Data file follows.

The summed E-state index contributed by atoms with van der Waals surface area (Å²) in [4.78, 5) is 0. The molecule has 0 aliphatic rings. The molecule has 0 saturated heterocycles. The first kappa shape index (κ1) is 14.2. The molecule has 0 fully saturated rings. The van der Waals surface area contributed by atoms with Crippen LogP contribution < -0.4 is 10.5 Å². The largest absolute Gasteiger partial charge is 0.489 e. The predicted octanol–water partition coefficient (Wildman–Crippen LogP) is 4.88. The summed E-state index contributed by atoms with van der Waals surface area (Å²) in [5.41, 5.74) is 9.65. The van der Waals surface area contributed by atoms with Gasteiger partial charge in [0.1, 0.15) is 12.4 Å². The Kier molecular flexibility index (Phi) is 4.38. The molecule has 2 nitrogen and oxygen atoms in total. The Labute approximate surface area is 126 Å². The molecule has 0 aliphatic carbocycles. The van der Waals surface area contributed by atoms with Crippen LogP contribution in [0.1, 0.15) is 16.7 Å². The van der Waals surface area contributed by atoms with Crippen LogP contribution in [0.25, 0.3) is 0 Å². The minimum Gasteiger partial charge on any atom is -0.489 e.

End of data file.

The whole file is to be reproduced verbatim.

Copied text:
The summed E-state index contributed by atoms with van der Waals surface area (Å²) in [4.78, 5) is 0. The molecule has 0 aliphatic rings. The molecule has 0 saturated heterocycles. The first kappa shape index (κ1) is 14.2. The molecule has 0 fully saturated rings. The van der Waals surface area contributed by atoms with Crippen LogP contribution < -0.4 is 10.5 Å². The largest absolute Gasteiger partial charge is 0.489 e. The predicted octanol–water partition coefficient (Wildman–Crippen LogP) is 4.88. The summed E-state index contributed by atoms with van der Waals surface area (Å²) in [5.41, 5.74) is 9.65. The van der Waals surface area contributed by atoms with Gasteiger partial charge in [0.1, 0.15) is 12.4 Å². The Kier molecular flexibility index (Phi) is 4.38. The molecule has 2 nitrogen and oxygen atoms in total. The Labute approximate surface area is 126 Å². The molecule has 0 aliphatic carbocycles. The van der Waals surface area contributed by atoms with Crippen LogP contribution in [0.1, 0.15) is 16.7 Å². The van der Waals surface area contributed by atoms with Crippen LogP contribution in [0.25, 0.3) is 0 Å². The minimum Gasteiger partial charge on any atom is -0.489 e.